The American Physiological Society Press Release

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APS Contact: Stacy Brooks

Email: sbrooks@the-aps.org

Phone: 301.634.7209

Twitter: @APSPhysiology


Nobel Laureate, Leading Experts Speak in APS President’s Symposium Series

Boston, Ma. (March 26, 2014)—APS President David M. Pollock, PhD, of the University of Alabama at Birmingham has organized a dynamic President’s Symposium Series to be presented during the Experimental Biology meeting in Boston. Three symposia will focus around the theme “Physiology: Answers to Big Questions.” Leading research experts will discuss how physiology can help uncover solutions for some of the most pressing health problems facing the US today: diabetes, obesity and hypertension. The series is anchored on Wednesday with the Nobel Prize in Physiology or Medicine Lecture by Nobel Laureate Robert J. Lefkowitz, PhD.

The Future of Diabetes Research
Sunday, 3/29 at 3:15 PM
Boston Convention and Exhibition Center (BCEC) Room 210 B/C

Chair:
John Hall, PhD, Pennsylvania State University

Speakers:

“microRNAs and Insulin Production”
Anath Shalev, MD, University of Alabama at Birmingham

“Omic Approaches to Determining the Mechanisms Underlying Insulin Resistance and the Risk for Type 2 Diabetes”
Barbara Kahn, MD, Harvard Medical School and Beth Israel Deaconess Medical Center

“The CNS and Glucose Regulation”
Michael Schwartz, MD, University of Washington

 “Bariatric Surgery and Diabetes”
Randy Seeley, PhD, University of Michigan

The Future of Obesity Research
Monday, 3/30 at 3:15 PM
BCEC Room 210 B/C

Chair:
Alyssa Hasty, PhD, Vanderbilt University

Speakers:

“mTOR Signaling in Brown Fat”
David Guertin, PhD, University of Massachusetts Medical School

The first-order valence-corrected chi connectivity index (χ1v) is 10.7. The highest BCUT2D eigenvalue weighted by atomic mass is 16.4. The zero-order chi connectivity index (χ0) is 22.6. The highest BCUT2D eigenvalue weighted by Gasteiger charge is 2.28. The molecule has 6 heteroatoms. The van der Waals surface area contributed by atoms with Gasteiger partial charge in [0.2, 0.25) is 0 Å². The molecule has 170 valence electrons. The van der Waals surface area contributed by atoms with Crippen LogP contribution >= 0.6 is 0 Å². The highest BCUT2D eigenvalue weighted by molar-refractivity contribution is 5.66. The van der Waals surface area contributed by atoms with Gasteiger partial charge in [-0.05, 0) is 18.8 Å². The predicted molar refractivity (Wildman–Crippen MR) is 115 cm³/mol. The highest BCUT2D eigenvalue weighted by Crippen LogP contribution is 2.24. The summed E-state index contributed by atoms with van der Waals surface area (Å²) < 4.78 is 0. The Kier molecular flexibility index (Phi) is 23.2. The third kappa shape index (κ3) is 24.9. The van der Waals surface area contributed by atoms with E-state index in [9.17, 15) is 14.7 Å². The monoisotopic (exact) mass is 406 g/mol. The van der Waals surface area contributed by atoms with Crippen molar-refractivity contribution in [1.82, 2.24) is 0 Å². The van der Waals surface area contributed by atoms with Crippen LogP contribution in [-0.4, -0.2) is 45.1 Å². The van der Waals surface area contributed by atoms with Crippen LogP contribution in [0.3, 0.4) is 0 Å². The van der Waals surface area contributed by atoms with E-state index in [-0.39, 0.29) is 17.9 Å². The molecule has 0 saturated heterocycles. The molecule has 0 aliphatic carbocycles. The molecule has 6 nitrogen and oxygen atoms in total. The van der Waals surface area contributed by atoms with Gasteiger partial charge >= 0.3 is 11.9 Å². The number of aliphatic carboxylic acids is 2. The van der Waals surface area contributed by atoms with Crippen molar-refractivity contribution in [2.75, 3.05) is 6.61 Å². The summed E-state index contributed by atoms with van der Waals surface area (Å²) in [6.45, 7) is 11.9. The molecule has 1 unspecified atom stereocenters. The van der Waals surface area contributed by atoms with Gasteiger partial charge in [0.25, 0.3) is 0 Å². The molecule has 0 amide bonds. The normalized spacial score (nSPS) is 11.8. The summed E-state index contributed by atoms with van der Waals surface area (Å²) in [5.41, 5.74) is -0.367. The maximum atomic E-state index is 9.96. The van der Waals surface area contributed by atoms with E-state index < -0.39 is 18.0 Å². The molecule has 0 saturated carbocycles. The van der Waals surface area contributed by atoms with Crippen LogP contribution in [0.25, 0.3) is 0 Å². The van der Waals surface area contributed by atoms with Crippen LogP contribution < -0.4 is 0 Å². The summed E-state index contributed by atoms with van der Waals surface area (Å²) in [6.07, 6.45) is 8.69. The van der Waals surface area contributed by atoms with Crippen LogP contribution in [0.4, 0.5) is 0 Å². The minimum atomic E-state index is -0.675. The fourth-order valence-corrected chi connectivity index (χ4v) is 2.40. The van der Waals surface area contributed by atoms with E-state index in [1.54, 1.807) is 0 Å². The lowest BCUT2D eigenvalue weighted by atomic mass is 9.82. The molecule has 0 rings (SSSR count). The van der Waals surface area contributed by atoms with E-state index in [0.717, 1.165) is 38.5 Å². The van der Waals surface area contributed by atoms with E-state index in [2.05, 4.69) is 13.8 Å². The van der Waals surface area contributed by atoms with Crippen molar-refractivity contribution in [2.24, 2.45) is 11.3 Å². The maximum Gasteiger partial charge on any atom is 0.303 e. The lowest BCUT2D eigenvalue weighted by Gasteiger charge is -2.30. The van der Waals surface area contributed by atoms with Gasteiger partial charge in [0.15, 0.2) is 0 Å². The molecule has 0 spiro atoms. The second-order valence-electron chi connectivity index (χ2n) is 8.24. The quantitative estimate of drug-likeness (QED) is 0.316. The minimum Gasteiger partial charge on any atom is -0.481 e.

“Energy Balance Control by LHA”
Gina Leinninger, PhD, Michigan State University

“Physiology of Low-Fit and High-Fit Rats”
Victoria Vieira-Potter, PhD, University of Missouri-Columbia

“Can We Make Obesity Healthy? CETP and Insulin Sensitivity in the Setting of Obesity”
John Stafford, MD, PhD, Vanderbilt University Medical Center

“microRNA and Adipose Tissue Inflammation”
Beiyan Zhou, PhD, Texas A&M University

The Future of Hypertension Research
Tuesday, 3/31 at 3:15 PM
BCEC Room 210 B/C

Chair:
Howard Jacob, PhD, Medical College of Wisconsin

Speakers:

“What Have We Learned from the Genetics of Hypertension?”
Friedrich Luft, MD, Max Delbrück Center for Molecular Medicine

“Hypertension and the Brain. What Are We Thinking?”
Robin Davisson, PhD, Cornell University

“The Treatment of Hypertension, How Did We Get Here and Where Are We Going?”
Suzanne Oparil, MD, University of Alabama at Birmingham

“The Role of the Kidney in the Pathogenesis of Hypertension: Towards a Neo-Guytonian Paradigm?”
Roger Evans, PhD, Monash University  

Nobel Prize in Physiology or Medicine Lecture
Wednesday, 4/1 at 4:45 PM
BCEC Room 210 B

Speaker:

 “Seven Transmembrane Receptors”
Robert J. Lefkowitz, MD, Howard Hughes Medical Institute, Duke University Medical Center

NOTE TO JOURNALISTS: To schedule an interview or for more information, please contact Stacy Brooks at sbrooks@the-aps.org or (240) 432-9697.

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About Experimental Biology 2015

Experimental Biology is an annual meeting comprised of more than 14,000 scientists and exhibitors from six sponsoring societies and multiple guest societies. With a mission to share the newest scientific concepts and research findings shaping current and future clinical advances, the meeting offers an unparalleled opportunity for exchange among scientists from throughout across the United States and the world who represent dozens of scientific areas, from laboratory to translational to clinical research. www.experimentalbiology.org.

About the American Physiological Society (APS)

Physiology is the study of how molecules, cells, tissues and organs function in health and disease. Established in 1887, the American Physiological Society (APS) was the first U.S. society in the biomedical sciences field. The Society represents more than 11,000 members and publishes 14 peer-reviewed journals with a worldwide readership. www.the-aps.org.

Physiology is the study of how molecules, cells, tissues and organs function in health and disease. Established in 1887, the American Physiological Society (APS) was the first U.S. society in the biomedical sciences field. The Society represents more than 10,500 members and publishes 15 peer-reviewed journals with a worldwide readership.

 


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